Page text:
RALEIGH, N.C. (WNCN) – Civil rights activists and clergy members rallied outside Gov. Roy Cooper’s office on Thursday, demanding he grants an immediate pardon of innocence for Dontae Sharpe.
“It’s not just about me. It’s six other guys that are waiting on pardons, too,” Sharpe said. He spent 26 years in a North Carolina prison for a murder he didn’t commit.
“And I want to talk to him about getting pardons mandatory as soon as you get exonerated.”
“You fight all them years in prison to prove you’re innocent and nobody listens to you and then you get it, if you do get exonerated, you have to come out here and continue to fight,” Sharpe said of the lengthy process.
When CBS17 asked Sharpe if he felt free, he said, “Partially; it’s like one handcuff is on and the other one is dangling. That’s about how I feel because until I get my pardon, I still got the handcuff.”
Since taking office in 2017, Cooper has pardoned seven people. It’s unclear why Sharpe’s application for a pardon hasn’t been approved.
A pardon would officially recognize Sharpe’s innocence, make him eligible for up to $750,000 in restitution, and entitle him to have his DNA records and samples destroyed.
“The most important part is to get the word out and clear my family’s name. That’s the most important part,” Sharpe said. “All the other stuff is just trimmings.”
After camping outside Cooper’s office for the night, the president of the NAACP of North Carolina said a member of the governor’s counsel told him Sharpe will be pardoned.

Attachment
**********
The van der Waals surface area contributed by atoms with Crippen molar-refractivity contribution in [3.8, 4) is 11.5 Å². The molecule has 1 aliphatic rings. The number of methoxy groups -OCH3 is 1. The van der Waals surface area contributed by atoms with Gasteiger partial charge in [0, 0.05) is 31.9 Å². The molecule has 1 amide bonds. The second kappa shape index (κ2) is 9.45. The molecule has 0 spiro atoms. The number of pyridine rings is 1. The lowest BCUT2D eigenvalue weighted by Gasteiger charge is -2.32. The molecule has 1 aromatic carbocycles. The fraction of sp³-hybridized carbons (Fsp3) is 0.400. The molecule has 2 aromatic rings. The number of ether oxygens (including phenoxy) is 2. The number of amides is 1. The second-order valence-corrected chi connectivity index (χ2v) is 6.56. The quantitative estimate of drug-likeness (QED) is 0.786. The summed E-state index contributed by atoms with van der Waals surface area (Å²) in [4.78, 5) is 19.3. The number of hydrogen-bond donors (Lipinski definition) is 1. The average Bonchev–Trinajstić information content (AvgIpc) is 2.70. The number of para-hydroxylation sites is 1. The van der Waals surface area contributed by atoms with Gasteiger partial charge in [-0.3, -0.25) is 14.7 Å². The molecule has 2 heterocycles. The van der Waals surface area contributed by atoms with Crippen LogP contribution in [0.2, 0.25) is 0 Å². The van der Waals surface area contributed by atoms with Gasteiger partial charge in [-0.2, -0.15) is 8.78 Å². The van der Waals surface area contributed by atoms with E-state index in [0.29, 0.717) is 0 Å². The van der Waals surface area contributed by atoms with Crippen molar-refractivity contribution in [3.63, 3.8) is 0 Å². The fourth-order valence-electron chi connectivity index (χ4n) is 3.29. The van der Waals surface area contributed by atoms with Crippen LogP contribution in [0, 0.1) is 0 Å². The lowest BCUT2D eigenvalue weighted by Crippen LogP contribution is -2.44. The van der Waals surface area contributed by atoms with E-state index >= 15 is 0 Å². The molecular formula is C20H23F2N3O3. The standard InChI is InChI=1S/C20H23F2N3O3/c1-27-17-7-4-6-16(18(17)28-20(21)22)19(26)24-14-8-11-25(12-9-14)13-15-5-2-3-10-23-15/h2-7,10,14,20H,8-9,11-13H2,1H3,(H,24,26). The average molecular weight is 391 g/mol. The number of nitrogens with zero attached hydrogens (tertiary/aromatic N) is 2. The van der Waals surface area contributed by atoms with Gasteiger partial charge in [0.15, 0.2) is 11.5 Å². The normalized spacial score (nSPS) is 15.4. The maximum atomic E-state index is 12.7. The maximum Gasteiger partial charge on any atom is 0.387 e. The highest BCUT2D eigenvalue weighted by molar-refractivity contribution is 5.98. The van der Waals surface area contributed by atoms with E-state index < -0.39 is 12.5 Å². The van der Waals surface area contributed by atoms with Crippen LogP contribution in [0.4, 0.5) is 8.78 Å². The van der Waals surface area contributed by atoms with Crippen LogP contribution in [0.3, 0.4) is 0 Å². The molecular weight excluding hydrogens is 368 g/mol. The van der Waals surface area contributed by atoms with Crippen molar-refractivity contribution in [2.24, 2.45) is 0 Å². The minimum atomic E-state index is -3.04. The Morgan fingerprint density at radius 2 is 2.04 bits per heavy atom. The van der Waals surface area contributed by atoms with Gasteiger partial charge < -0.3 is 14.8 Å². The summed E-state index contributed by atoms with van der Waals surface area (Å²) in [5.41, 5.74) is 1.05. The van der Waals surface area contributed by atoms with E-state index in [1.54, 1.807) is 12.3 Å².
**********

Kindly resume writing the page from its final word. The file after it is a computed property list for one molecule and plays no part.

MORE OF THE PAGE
“They said to me, that Dontae, that we can be rest assured that he’s going to be pardoned by the end of the year. But we are not satisfied with that. We want Dontae to be pardoned now,” NAACP of NC President Rev. Dr. T. Anthony Spearman.
CBS 17 asked the governor’s office if that was true. In a statement, his press secretary said: “The Governor thus far has issued seven Pardons of Innocence and the office has received the application of Mr. Dontae Sharpe among others. The Governor plans to make decisions on this and other cases by the end of the year.”
Sharpe tells CBS17 he’s hopeful, but says he’ll believe it when he sees it.
“All I want and all we want that’s been exonerated is to get our life back. We’re innocent,” said Sharpe. “We shouldn’t have been there in the first place. So we’re not wrong for asking to get pardoned. That belongs to us.”
Until that happens, Sharpe and civil rights leaders are keeping the pressure on. Spearman is camping outside the governor’s office for the second night in a row. On Friday, the group will rally outside the Executive Mansion at 4:30 p.m.